To kick off our Fall/Winter study of the book of Romans, let’s first take a look at the book as a whole in this ‘Introduction to Romans.’ Bear with me as I concede to the teacher in me who likes to organize based on the Who, What, Where, When, Why, and How outline 🙂
The book of Romans was written by a man originally named Saul. Saul was evidently of at least somewhat high political standing in Jerusalem at about the time that Jesus died and rose again. In Acts 7, Luke writes that the Sanhedrin (Jewish council) stoned Stephen, a professing Christian who was moved by the Holy Spirit to openly proclaim the gospel, while Saul stood by. Act 8:1 from the King James Version (KJV) states that “Saul was consenting unto his death.”
Later, Saul ventured to Damascus to continue persecuting Christians and take them back to Jerusalem as prisoners. On his way, Jesus himself appeared to Saul in a bright light that blinded him. Jesus spoke right to Saul, asking “Why are you persecuting me?” Jesus told him to go into Damascus where he would be told what to do.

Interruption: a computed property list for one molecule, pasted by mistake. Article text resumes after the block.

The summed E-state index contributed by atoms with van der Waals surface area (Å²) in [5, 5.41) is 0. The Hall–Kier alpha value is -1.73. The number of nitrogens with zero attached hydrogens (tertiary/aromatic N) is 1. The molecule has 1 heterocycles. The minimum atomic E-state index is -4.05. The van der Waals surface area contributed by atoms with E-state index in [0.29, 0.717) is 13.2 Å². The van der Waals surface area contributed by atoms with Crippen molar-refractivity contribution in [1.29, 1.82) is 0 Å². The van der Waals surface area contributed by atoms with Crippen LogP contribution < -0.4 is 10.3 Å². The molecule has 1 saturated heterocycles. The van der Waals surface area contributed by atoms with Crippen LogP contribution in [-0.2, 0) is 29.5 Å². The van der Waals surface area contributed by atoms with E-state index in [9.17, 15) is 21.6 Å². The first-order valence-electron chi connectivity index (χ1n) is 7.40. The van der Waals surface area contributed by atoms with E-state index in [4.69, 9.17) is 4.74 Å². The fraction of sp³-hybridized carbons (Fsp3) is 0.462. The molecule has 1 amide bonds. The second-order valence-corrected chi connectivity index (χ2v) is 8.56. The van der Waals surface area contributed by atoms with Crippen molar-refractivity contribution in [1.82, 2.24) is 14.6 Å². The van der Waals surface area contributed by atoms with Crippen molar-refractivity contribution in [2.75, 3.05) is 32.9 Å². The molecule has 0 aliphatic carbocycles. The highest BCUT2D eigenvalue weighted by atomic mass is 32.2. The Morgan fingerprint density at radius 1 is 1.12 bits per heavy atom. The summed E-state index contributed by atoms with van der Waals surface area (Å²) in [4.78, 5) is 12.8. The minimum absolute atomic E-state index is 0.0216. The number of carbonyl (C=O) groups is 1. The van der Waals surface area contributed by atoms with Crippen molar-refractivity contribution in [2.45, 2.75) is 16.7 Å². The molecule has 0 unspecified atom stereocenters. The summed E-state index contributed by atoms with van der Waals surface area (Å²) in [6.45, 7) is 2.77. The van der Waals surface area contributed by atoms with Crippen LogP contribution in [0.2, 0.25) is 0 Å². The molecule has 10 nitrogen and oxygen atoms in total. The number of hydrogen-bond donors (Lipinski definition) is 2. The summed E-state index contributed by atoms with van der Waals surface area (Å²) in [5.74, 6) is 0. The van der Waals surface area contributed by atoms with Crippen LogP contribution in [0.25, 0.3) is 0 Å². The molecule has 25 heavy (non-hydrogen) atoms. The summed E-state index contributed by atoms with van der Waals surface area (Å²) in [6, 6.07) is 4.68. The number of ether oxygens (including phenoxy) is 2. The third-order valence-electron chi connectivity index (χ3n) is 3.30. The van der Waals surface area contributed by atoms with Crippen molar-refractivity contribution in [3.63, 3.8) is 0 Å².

Meanwhile, Jesus spoke to the disciple Ananias in a vision, telling him to lay hands of Saul to regain his sight. Jesus said of Saul, “This man is My chosen instrument to take My name to the Gentiles, kings, and the Israelites.” Ananias listened to the Lord and laid hands on Saul who immediately received his sight back when “something like scales fell from his eyes.” Saul was baptized and received the Holy Spirit.
Click here to read more about the conversion of Saul in Acts Chapter 9.
The Bible doesn’t say much about the changing of Saul’s name to Paul, unlike some other name changes that occur because God said so (Abram to Abraham, for example). All that is mentioned is that Saul was also called Paul (Acts 13:9). Paul was a Gentile name, a Roman name, which probably made him much more approachable to many of the people he was trying to speak to and reach.
Long story short, Paul wrote the letter was call “The Book of Romans” to the Gentile (non-Jewish) Churches in Rome.